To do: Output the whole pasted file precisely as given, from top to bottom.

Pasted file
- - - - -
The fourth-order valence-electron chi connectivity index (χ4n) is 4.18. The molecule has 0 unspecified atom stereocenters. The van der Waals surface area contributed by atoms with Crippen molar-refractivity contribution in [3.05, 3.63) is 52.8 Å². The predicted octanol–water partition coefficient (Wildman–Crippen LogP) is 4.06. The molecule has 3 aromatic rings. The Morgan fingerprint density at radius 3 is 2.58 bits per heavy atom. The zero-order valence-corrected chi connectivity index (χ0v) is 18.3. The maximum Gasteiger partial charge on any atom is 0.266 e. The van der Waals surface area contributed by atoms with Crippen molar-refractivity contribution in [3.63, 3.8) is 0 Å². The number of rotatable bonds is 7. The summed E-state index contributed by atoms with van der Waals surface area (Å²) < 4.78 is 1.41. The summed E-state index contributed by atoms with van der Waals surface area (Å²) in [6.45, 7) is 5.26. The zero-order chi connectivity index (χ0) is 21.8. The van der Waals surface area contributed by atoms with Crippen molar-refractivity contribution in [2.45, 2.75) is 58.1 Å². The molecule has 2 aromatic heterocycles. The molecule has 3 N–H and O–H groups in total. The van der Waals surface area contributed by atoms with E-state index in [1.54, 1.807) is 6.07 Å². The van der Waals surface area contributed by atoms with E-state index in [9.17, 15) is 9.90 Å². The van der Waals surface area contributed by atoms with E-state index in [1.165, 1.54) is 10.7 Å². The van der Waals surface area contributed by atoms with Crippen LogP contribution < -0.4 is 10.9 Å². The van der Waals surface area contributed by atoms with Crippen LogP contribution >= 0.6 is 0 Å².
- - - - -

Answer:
The fourth-order valence-electron chi connectivity index (χ4n) is 4.18. The molecule has 0 unspecified atom stereocenters. The van der Waals surface area contributed by atoms with Crippen molar-refractivity contribution in [3.05, 3.63) is 52.8 Å². The predicted octanol–water partition coefficient (Wildman–Crippen LogP) is 4.06. The molecule has 3 aromatic rings. The Morgan fingerprint density at radius 3 is 2.58 bits per heavy atom. The zero-order valence-corrected chi connectivity index (χ0v) is 18.3. The maximum Gasteiger partial charge on any atom is 0.266 e. The van der Waals surface area contributed by atoms with Crippen molar-refractivity contribution in [3.63, 3.8) is 0 Å². The number of rotatable bonds is 7. The summed E-state index contributed by atoms with van der Waals surface area (Å²) < 4.78 is 1.41. The summed E-state index contributed by atoms with van der Waals surface area (Å²) in [6.45, 7) is 5.26. The zero-order chi connectivity index (χ0) is 21.8. The van der Waals surface area contributed by atoms with Crippen molar-refractivity contribution in [2.45, 2.75) is 58.1 Å². The molecule has 2 aromatic heterocycles. The molecule has 3 N–H and O–H groups in total. The van der Waals surface area contributed by atoms with E-state index in [1.54, 1.807) is 6.07 Å². The van der Waals surface area contributed by atoms with E-state index in [9.17, 15) is 9.90 Å². The van der Waals surface area contributed by atoms with E-state index in [1.165, 1.54) is 10.7 Å². The van der Waals surface area contributed by atoms with Crippen LogP contribution < -0.4 is 10.9 Å². The van der Waals surface area contributed by atoms with Crippen LogP contribution >= 0.6 is 0 Å².